Q&A with Armond Marcarian
Interviewer: What is prescription drug abuse?
Armond Marcarian: Prescription drug abuse (or sometimes called pharmaceutical abuse) occurs anytime a patient fails to take a medication in the way that it is prescribed. If a physician prescribes a medication to be taken four times a day and a patient takes it three times a day or five times a day, broadly speaking that is abuse – it is misuse. In prescription drug abuse you get into areas where a prescription is prescribed for a patient and the patient is not the ultimate user of the drug. Those drugs find their way onto the streets and fetch quite a few dollars per pill, and then they exchange hands. That is certainly prescription drug abuse. I think the critical issue for pharmacists is: How is the pharmacist to know whether or not a particular prescription is going to change hands on the streets and is not going to be used by the person for whom it was prescribed? When a pharmacist is presented with a prescription, he is required to monitor the patient’s medical history to identify drug-drug interactions and drug-disease interactions and to make a professional judgment whether or not the prescription that patient is presenting is likely to end up on the street. How can you tell that? Well, you look at the patient’s drug usage. If, for instance, the patient is taking a lot of Norco, a very highly abused drug, and is found to be taking it very frequently, that is a red flag for the pharmacist that there could be prescription drug abuse with respect to this Norco. The pharmacist needs to call the prescriber; run a CURES Report; and identify other instances where the patient may have obtained Norco (and the sources of the Norco) in order to determine whether or not there is a case of prescription drug abuse.
Interviewer: Why would someone need an attorney for prescription drug abuse?
Armond Marcarian: If there is a case of prescription drug abuse and the pharmaceuticals involved are controlled substances (such as Valium, Heroin, Morphine, Dilaudid, Vicodin, Vicodin ES, or Soma), once the California State Board of Pharmacy becomes aware that a pharmacist dispensed prescriptions which resulted in prescription drug abuse, the Board does its own investigation, sometimes in collaboration with agents from the DEA. And once they complete their investigation they refer their reports to the California Attorney General’s office. At that point, the Attorney General’s office does its own investigation to determine whether or not there is cause for discipline. If there is, they initiate a lawsuit; they call their lawsuit an “accusation”. They will file an accusation with the Board of Pharmacy – this would be the people of the State of California against the particular pharmacist or pharmacy. At that point, the pharmacy or pharmacist will be well-advised to seek legal help because this is a highly technical area. It would be similar to someone without legal training or experience representing himself when they are criminally charged, or when there is a serious civil lawsuit. The administrative process where a pharmacist’s license is the subject of revocation is a quasi-criminal process, so they are well-advised to seek representation from an attorney who has done these cases and understands the dynamics. In the State of California, I am aware of only maybe three or four other attorneys (other than the Marcarian Law Firm) who do this type of work routinely and, I think three of them are pharmacists. So, there are not too many pharmacist attorneys who do this kind of work. Obviously, we recommend they get their representation from someone who has experience in dealing with this type of case, such as our firm.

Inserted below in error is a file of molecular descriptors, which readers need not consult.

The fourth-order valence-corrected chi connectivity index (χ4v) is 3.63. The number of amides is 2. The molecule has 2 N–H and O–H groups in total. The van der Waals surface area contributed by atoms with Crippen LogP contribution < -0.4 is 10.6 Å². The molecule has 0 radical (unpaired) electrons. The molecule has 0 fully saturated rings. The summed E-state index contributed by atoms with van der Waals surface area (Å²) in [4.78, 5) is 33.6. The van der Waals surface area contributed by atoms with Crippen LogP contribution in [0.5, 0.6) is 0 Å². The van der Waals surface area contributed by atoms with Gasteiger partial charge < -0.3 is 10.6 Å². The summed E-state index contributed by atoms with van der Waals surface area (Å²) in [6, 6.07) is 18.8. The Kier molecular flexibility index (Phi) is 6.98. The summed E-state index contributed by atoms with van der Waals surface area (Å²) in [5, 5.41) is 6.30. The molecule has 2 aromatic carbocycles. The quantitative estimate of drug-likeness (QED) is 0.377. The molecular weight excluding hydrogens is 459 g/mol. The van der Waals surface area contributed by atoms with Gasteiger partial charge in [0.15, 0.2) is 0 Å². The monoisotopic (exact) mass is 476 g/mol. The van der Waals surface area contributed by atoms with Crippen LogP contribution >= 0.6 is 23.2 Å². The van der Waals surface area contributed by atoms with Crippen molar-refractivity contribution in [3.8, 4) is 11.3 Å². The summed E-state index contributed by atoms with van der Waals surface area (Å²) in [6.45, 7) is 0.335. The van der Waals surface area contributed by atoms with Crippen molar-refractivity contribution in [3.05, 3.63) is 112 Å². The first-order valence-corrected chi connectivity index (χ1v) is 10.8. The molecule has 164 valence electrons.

Interviewer: How big of a problem is prescription drug abuse, and who does this affect?
Armond Marcarian: Prescription drug abuse and substance abuse is a huge problem nationally. It has resulted in thousands and thousands of cases of death from overdose. Unfortunately, the average age population where you are seeing this happen is with college students and young adults in their late twenties. It affects a lot of people, but in most instances younger individuals.
Interviewer: What are some of the most commonly abused prescription or over-the-counter drugs?